Strangulation and Its Role in Multiple Causes of Death

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Abstract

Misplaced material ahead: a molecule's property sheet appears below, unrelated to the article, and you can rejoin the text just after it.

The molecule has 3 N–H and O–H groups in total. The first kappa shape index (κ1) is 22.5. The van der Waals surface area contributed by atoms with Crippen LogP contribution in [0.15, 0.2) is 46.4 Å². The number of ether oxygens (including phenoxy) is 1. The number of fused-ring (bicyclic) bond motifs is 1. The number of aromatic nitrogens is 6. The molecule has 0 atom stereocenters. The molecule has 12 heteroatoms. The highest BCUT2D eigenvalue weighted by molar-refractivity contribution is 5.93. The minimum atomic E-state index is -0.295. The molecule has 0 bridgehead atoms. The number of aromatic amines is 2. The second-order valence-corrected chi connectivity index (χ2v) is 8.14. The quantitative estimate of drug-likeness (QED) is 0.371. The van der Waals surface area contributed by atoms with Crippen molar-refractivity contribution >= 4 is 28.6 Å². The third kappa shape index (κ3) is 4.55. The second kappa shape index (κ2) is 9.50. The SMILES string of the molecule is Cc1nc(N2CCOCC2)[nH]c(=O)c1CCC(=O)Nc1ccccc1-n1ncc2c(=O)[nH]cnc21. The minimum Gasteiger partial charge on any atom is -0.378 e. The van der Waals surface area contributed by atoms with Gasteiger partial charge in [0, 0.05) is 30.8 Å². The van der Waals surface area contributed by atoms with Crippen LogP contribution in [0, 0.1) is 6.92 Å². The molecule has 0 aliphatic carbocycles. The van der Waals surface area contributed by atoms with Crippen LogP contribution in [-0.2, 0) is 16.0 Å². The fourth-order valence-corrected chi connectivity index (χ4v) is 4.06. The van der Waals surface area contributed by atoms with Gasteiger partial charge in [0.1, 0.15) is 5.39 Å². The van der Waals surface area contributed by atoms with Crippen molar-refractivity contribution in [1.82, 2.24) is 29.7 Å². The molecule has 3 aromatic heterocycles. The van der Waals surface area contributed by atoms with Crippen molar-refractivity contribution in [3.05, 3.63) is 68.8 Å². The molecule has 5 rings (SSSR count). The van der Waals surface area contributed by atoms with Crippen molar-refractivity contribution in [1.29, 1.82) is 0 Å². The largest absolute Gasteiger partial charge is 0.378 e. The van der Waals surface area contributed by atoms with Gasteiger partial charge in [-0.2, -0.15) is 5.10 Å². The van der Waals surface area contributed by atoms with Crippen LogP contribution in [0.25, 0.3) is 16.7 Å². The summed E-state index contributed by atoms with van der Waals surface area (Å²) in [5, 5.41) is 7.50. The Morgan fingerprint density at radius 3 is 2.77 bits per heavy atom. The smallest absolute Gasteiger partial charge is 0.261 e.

Forensic pathologists have a duty to determine the cause and manner of death and are bound by international guidelines in the completion of the death certificate. Sometimes, there are complex circumstances surrounding a death that cannot be captured in the structure of the death certificate and its requirement of listing only 1 cause of death per line. Cases may have multiple causes of death with comorbid medical conditions or inflicted injuries that equally contribute to the ultimate demise. Compared with other forms of homicide, autopsy evidence of strangulation will often be found with other life-threatening traumatic injuries. The Wayne County Medical Examiner's Office conducted a retrospective study of strangulation cases that came into the office from mid-2007 to the end of 2016. The purpose of the study was to examine patterns of injuries in strangulation cases and identify those with additional traumatic injuries of commensurate extent that required incorporation into the cause of death. A total of 43 strangulation cases were found, of which there were equal numbers of ligature and manual strangulations (19 each) and 5 cases in which the method was not specified, and decedents were divided: 63% female and 37% male. Fourteen of these cases were recognized to have multiple causes of death, where blunt force trauma was the most common additional cause, and the sex distribution weighed heavily toward the female (approximately 79%).

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